By John Carlson—
As a kid I never went to drive-in movies. This was because we were conservative Baptists who believed Hollywood movies were the breeding ground of perverts and sexpots.
Our chief fear, though, was that you’d chance going to the drive-in and, just your luck, Jesus would pick right then to return to Earth, leaving you caught in some steamy sin-wagon while drooling over a lusty scene from, say, ”Old Yeller.”
Then where would you be, huh?
Nevertheless, Nancy and I did take the kids to the Ski-Hi Drive-in a time or two way back in The Dark Ages, but that was about it … until recently.
Then she decided it’d be fun to go to a drive-in again, given the fact that COVID-19 had shut down the regular Muncie movie theater we’d once patronized. Of course, there being no drive-in left in Delaware County, we were forced to travel to one.
Hummel Drive-In Theatre was in a field a mile or two east of Winchester. There were two big screens, one on either end, steadied by stout wooden scaffolding and with a snack stand handily located between them. Luckily we were upwind of that snack stand, which served what I consider the building blocks of good nutrition, those being bacon cheeseburgers and chili-cheese dogs. Smelling them grilling would’ve driven me nuts.
That’s because this level of food service was in marked contrast to my limited drive-in experience from the old days. Back then, all Nancy, the kids and I had to snack on was whatever critter I’d happened to trap in the crick out back.
OK, that’s a slight exaggeration, but anyway …
As it was, this time Nancy had loaded up on snacks. We brought cold Cokes, popcorn and little containers of Goldfish crackers which, I was dismayed to note, totaled about a hundred-thousand calories in each. Plus we had Junior Mints and Milk Duds, as well as doggie treats for our pooch Jersey, who was attending her very first movie.
Besides the food, another thing that was different was the parking. Those straight ranks of posts cradling speakers were long gone, replaced by an FM radio frequency you tuned into. Consequently, you could park any old which-way, the only stipulation being to maintain ten feet of social distancing between vehicles. The effect was, the place looked kind of like the site of a demolition derby before the drivers started slamming into each other.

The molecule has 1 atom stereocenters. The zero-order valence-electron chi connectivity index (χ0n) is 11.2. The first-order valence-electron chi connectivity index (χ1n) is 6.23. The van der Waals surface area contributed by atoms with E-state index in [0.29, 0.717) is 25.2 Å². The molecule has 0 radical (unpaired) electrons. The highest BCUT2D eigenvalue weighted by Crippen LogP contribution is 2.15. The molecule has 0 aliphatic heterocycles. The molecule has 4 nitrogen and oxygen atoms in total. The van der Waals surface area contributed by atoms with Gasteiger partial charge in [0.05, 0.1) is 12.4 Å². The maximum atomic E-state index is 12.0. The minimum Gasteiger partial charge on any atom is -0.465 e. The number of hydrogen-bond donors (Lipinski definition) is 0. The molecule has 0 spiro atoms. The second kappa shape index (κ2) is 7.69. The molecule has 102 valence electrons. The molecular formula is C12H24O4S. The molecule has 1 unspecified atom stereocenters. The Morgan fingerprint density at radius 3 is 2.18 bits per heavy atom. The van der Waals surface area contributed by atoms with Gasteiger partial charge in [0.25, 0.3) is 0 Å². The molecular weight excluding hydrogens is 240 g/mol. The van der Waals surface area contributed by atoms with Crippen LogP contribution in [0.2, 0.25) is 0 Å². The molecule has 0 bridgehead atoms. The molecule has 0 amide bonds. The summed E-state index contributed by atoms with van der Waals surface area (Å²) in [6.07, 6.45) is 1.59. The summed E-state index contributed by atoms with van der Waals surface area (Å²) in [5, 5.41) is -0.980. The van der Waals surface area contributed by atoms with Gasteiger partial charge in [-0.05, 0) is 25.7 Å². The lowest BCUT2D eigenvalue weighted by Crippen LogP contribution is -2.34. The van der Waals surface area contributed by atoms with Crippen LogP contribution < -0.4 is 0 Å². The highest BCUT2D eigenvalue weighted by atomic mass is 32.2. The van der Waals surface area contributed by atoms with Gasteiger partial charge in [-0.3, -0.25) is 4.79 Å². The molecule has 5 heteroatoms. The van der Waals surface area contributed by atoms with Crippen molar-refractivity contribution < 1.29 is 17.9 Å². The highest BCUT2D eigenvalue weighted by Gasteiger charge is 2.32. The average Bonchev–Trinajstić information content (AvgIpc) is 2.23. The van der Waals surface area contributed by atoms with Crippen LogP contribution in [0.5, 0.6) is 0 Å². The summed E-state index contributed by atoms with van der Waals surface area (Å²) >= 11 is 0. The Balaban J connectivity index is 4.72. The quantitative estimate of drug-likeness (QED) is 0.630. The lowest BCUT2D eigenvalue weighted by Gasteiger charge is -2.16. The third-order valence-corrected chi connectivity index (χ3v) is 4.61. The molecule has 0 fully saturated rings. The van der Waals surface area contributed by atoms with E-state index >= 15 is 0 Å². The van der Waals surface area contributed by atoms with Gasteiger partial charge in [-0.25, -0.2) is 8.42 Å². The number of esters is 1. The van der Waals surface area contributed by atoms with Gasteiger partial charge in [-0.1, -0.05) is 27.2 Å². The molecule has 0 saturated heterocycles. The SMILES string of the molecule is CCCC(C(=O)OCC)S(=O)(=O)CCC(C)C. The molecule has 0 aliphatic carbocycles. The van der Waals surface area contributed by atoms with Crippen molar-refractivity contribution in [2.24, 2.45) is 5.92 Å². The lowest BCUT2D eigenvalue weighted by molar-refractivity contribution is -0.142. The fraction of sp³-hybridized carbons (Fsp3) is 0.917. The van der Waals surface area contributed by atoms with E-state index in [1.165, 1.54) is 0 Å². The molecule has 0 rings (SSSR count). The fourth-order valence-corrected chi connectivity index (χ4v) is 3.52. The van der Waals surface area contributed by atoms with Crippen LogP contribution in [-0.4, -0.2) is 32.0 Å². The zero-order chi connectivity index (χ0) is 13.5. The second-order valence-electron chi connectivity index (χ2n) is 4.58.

Yet it was a mellow and friendly scene.
This, I am sure, was because despite endless reports to the contrary, most people remain mellow and friendly themselves. But it also didn’t hurt that Hummel has a strict no-booze policy. It’s not like some poor kid had the unenviable job of checking your breath when you drove onto the lot, but if you got ripped, and you got caught, you got bounced.
One particularly nice thing about the drive-in was, once we were parked, Nancy and I had the opportunity to sit back and catch up on meaningful conversation for a half-hour. I looked at her. “Whadaya think?” I asked. She looked my way. “Beats me,” she answered. That left us twenty-nine minutes and fifty seconds for inhaling handfuls of Junior Mints and Milk Duds until Mother Nature finally dimmed her lights.
I don’t know if Hollywood is even making movies during these crazy coronavirus pandemic days. Maybe it’s not. One benefit of that, however, is you’re not going to waste a small wad of cash seeing some lousy new movie, since chances are whatever you see, you’ve already seen it. In our case, it was a favorite – “Grease.”
Looking quite impressive up there on the big outdoor screen, the film served as a reminder of the common road map of American romance. First, Sandy and Danny reveled in the innocence of newfound love. Then Danny proved he was a normal American male by acting like a jackass. Then Sandy told Danny where he could stick it. Then Danny, realizing how stupid he’d been, started groveling like some lovesick lapdog to get Sandy back. But there’s more. There was also the dance contest featuring Danny, Sandy and that two-bit floozy Cha Cha DeGregorio. Then Rizzo got preggers. Then it turned out Rizzo didn’t get preggers. Then Danny thumped Leo, a.k.a. Crater Face, in the dramatic climactic car race scene.
And then there was the last scene. It’s the one where Sandy, who’s been acting like a teenage combination of Mother Teresa and Grandma Moses all movie long, shows up at the school carnival wearing sprayed-on leathers and sexy shoes while saucily toking on a Marlboro.
Now I’ve got to admit, between seeing Sandy in sprayed-on leathers and Cha Cha’s eye-catching keister working overtime during the dance contest scene, my inner demon had begun to consider sprouting horns. Momentarily I wondered, were the Baptists correct? Was I a pervert? Even worse, was I a sexpot?
But then I thought, naaah.
It’s all good.
Now I’m wishing Delaware County had a drive-in movie theatre, too, and wondering what the chances are of ever getting another one.
John’s weekly columns are sponsored by Beasley & Gilkison, Muncie’s trusted attorneys for over 120 years.
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A former longtime feature writer and columnist for The Star Press in Muncie, Indiana, John Carlson is a storyteller with an unflagging appreciation for the wonderful people of East Central Indiana and the tales of their lives, be they funny, poignant, inspirational or all three. John’s columns appear on MuncieJournal.com every Friday.